The origins of a grape variety are somewhat difficult to determine. Yet over the past couple decades, with DNA testing, there has been consensus of the origins of many of the most well-known grape varieties. Monastrell, as it is called in Spain, is the same grape variety as Mourvèdre (as it is called in the south of France) and Mataro (as it is called in California and Australia). The origins of this variety are in the southeastern part of Spain, near the city of Valencia.
The grape variety can thrive in dry regions and produces full-bodied reds, sometimes with a lot of tannins and with flavors of dark fruit and spice. As with any grape, there are many different interpretations that are highlighted by the local terroir of the winery.
Bodegas Olivares is a reference point for the Monastrell grape. Based in the region of Jumilla, the winery was founded in 1930 by Pascual Olivares Fernández. The family vineyards are located in the subregion of Hoya de Santa Ana, which is in the northwest corner of the appellation. Here, the vineyards are high altitude, over 800 meters, and the soil, a combination of sand and chalk, resisted phylloxera. The vines at Bodegas Olivares are mostly ungrafted, a rarity in Europe.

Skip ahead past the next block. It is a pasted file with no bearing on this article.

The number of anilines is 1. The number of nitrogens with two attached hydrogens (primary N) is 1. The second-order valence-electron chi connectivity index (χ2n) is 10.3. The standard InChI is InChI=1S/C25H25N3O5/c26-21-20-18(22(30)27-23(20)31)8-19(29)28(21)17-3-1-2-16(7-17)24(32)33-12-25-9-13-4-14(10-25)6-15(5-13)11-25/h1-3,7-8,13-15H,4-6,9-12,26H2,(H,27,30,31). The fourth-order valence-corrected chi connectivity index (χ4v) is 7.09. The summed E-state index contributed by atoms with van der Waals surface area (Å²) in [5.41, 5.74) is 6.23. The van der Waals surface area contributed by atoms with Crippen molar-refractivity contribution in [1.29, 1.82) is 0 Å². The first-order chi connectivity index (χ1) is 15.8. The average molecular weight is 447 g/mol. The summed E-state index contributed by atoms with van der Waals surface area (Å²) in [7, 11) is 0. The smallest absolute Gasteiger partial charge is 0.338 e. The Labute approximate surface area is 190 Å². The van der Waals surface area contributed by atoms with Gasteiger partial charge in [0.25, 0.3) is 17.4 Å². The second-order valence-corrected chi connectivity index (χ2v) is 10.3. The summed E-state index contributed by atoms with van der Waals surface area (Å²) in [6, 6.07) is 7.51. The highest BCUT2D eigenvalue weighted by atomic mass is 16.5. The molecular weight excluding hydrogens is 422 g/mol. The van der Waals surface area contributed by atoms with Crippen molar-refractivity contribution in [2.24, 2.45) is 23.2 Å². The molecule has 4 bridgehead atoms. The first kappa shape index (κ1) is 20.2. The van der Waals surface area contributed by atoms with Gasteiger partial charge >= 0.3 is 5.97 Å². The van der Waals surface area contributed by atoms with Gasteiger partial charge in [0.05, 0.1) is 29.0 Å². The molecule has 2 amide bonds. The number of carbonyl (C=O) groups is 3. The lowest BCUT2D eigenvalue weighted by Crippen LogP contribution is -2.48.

I’ve been selling “Altos de la Hoya” for nearly two decades, and still to this day it is one of the best red-wine values of Spain. It is also a textbook example of Monastrell.
Made primarily from old-vine Monastrell, the 2020 “Altos de la Hoya” Monastrell was harvested in October, with fermentation in stainless steel tanks. It was aged for six months in French oak barrels, a combination of small barrels and large 60-hectoliter tanks.
Complex aromas of blackberry, wild thyme, and cracked black pepper. Medium-plus in body, with a continuation of the dark fruit on the palate, savory herbs, spice, and soft tannins. Pair this with braised lamb shank.
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